One thing that I still questioned though, was the potstand/windscreen performance - it works well as a stand, and is fine in calm or slightly breezy conditions.  Once the wind picks up, however, the windscreen is less effective and the flames start licking all about.  There are a number of alternative windscreen/stands for use with the mini Trangia, including the Westwind, the Clickstand, the Esbit potstand, and Trangia's own Triangle.  All of these stands are fold-up 3-piece designs, to be used as a potstand and windscreen.  I'm not a fan of the Westwind design, as it doesn't look like a good windscreen and I've read reports of less than stellar boiling performance (it acts like a heat sink).  The other three designs are all very similar - they are three-sided, interlocking, stainless steel windscreens that the Trangia nests inside of and pots rest upon at the correct height.  The Clickstand and Trangia Triangle are slightly wider that the Esbit model, with the former versions using and inner tray to hold the Trangia burner, while the Esbit allows for the Trangia's lip to lock into place.  I opted to try the Esbit potstand.
Esbit stand/windscreen with Trangia
The Esbit windscreen is only 0.3 oz.  It comes with 3 rectangular flat pieces of stainless steel that interlock to form a triangle.  The Trangia burner snaps into place within the potstand, nestled about an inch below the top of the potstand.  The Esbit stand also comes with a center plate that can be used instead of the Trangia, if you wanted to use it for burning their own Esbit tablets instead of alcohol (a nice add-on, if you can stand the smell of Esbit).  When not in use, the disassembled stand fits in a nice black nylon pouch.
Boiling water for oatmeal

I must say that the Esbit is a fantastic windscreen.  I used this screen in some very blustery wind when backpacking in the Bighorn mountains of WY, and the flames hardly flickered.  The flames licked nicely at the bottom edge of the Trangia pot, and it boiled quickly.  The only issue in windy weather is that the flames tended to chase your fingers when checking the pot, and I managed to singe the hair on my knuckles (doesn't smell as bad as Esbit tabs though).  One concern that I have with this screen is that it seems less efficient in warm and non-windy conditions.  It blocks wind great, and keeps heat focused on the pot when temperatures are cold; however, when the weather is warmer and there is no wind, the small sized windscreen seems to concentrate the heat a little too much, and it rapidly boils away alcohol - in as fast as 10 minutes when around 3/4-full.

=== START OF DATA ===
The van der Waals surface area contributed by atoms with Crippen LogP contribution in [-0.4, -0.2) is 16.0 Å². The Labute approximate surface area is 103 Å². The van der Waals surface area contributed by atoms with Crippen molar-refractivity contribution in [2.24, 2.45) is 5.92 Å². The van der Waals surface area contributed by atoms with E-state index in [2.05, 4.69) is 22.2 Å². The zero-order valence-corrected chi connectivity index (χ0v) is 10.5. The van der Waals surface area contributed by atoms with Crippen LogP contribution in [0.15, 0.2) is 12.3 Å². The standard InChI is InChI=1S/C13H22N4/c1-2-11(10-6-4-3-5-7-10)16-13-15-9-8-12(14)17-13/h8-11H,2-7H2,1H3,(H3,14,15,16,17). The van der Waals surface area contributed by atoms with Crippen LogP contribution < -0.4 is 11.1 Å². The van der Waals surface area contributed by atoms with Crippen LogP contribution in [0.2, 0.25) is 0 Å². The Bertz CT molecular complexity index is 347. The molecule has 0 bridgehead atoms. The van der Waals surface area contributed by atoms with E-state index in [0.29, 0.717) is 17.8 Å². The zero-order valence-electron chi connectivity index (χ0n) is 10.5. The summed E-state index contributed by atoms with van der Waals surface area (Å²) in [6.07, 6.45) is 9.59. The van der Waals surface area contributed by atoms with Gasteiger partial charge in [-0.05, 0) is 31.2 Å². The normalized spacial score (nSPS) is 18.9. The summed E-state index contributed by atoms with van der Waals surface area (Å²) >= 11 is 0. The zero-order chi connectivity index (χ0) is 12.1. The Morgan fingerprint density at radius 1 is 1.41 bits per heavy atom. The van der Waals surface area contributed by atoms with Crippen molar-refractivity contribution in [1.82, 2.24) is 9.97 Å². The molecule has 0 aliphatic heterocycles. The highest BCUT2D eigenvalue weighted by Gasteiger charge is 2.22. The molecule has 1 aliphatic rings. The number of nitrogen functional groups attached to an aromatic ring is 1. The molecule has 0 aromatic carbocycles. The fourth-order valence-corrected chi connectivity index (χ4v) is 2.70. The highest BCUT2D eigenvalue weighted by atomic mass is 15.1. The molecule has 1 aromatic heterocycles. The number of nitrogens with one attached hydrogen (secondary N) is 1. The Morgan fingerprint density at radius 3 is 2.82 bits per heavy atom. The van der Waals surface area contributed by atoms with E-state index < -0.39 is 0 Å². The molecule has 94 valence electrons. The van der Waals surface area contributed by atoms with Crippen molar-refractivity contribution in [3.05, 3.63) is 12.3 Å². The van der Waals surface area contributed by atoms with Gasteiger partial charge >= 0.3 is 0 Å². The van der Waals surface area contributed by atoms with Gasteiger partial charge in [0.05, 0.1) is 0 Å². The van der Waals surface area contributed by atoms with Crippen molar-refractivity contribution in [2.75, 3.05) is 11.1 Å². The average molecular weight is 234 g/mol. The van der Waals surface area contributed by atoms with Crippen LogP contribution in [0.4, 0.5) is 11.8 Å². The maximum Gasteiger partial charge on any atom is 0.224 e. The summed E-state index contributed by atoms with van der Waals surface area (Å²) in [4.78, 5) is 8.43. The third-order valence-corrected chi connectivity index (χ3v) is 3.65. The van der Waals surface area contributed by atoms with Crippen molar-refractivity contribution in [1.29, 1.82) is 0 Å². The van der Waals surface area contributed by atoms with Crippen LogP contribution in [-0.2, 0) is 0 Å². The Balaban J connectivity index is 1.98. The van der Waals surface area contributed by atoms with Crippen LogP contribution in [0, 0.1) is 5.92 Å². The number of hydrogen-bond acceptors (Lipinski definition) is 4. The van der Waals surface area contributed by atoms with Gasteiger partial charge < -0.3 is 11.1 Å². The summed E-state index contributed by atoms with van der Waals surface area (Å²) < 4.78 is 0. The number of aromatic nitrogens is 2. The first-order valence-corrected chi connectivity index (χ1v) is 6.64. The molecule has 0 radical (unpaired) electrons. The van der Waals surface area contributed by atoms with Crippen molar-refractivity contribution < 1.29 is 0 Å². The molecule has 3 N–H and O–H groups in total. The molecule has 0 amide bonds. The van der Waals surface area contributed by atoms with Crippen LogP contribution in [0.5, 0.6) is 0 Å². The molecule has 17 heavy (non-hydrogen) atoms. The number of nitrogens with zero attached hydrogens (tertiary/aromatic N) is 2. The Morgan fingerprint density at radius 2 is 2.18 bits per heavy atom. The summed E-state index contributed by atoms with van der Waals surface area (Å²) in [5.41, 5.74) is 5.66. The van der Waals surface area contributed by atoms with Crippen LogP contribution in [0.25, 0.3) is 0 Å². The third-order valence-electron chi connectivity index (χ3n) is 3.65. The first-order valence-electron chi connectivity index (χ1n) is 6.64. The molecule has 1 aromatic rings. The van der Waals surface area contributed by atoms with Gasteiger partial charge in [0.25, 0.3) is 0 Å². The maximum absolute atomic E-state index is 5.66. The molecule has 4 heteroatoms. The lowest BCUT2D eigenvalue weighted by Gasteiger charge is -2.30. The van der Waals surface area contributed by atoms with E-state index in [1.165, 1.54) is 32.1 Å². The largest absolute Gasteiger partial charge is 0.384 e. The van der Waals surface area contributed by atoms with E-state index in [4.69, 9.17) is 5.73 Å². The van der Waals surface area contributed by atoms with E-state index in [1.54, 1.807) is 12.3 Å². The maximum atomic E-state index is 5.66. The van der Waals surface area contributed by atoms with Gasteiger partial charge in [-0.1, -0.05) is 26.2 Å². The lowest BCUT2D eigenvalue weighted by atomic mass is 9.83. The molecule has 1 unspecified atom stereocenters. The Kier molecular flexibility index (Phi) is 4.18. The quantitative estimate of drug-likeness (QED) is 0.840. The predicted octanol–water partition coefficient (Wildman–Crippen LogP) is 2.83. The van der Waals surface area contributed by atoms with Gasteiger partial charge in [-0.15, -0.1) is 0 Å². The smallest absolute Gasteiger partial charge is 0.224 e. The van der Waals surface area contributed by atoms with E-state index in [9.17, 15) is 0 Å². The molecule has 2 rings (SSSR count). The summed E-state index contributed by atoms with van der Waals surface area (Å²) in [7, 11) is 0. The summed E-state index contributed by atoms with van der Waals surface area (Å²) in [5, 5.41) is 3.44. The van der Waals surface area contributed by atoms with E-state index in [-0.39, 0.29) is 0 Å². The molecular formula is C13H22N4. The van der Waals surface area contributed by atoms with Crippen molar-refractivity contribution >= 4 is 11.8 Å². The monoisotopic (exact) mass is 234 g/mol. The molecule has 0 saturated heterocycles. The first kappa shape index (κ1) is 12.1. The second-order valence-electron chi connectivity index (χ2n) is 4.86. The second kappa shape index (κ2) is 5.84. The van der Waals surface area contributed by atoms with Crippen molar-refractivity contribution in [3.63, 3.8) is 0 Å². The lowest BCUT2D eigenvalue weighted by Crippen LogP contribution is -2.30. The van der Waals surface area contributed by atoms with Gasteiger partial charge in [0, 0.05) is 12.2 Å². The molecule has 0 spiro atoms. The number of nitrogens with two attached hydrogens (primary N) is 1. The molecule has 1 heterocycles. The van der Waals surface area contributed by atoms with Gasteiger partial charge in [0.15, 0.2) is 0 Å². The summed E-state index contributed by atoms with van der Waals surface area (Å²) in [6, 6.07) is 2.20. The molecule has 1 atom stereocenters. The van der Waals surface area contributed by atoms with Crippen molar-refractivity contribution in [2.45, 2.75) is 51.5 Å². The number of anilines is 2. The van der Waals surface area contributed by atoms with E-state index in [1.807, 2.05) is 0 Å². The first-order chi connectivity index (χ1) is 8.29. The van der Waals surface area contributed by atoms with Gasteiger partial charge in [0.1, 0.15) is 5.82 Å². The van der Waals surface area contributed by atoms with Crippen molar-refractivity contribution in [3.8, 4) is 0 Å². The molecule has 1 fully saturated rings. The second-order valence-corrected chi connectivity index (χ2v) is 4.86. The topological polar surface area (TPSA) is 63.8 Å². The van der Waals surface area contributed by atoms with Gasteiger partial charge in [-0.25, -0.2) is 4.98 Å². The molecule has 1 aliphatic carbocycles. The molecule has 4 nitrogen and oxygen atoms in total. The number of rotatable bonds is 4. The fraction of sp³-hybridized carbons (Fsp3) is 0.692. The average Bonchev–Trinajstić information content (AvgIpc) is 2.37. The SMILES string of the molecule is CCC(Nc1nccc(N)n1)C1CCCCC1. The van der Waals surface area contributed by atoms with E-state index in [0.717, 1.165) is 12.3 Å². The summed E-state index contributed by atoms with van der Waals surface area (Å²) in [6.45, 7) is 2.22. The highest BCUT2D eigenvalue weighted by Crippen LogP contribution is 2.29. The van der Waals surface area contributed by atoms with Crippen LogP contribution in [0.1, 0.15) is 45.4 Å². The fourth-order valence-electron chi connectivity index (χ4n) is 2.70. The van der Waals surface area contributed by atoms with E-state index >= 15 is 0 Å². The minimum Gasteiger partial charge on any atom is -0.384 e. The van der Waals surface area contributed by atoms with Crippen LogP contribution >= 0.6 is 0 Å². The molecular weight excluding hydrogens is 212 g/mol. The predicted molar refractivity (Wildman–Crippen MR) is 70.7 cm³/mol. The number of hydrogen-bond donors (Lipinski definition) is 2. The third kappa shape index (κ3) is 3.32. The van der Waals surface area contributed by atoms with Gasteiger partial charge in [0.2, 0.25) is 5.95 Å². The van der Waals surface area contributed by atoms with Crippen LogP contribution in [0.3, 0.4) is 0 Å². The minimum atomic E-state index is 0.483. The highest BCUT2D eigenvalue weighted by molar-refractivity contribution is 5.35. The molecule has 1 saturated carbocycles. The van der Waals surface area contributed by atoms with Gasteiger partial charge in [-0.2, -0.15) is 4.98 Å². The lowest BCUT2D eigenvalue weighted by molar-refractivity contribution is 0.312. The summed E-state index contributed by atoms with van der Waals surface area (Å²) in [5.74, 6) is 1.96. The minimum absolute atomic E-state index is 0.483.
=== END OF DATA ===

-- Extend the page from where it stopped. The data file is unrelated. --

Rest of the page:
Now that I look back at the original Trangia potstand, I'm thinking that Trangia's plan was to give up some wind protection in favor of more efficient overall fuel use.  Perhaps the Clickstand or Trangia Triangle might be a little more efficient.  The Clickstand is about $10 more expensive than the Esbit (<$25), and the Triangle is somewhat difficult to find in the US.
For the 0.3 oz of extra weight, I'll carry both the Trangia and Esbit potstand/screens for a while and confirm their performance in various conditions.  I'll report back with what I find out. 



  1. Good review and your observation about the windscreen/heat concentration trade-off. To complicate things even more - another variation Trangia pot stand and wood burner is the UK made "Pocket Stove". I use it, the Triangle, and the Kunzi Magic Flame depending on where I am going and if I plan to "cook" or just boil water for some noodles.

    1. I'm interested in picking up a Triangle because it will work with the military Trangia/SVEA, too. I'm not familiar with the Kunzi; I'll have to take a look.

  2. Old post, but for your military version, Tatonka makes a stainless steel simmer ring which fits perfectly on the old burner. And if you want to carry it in its own bag, you can use a Swedish leather gas mask bag, almost as if it was made for the cookset.

  3. I remember seeing that from Tatonka. I'll have to pick one up, although even with my commercial Trangias, I never seem to simmer. Does anyone routinely use the simmer ring, and if so, to cook what?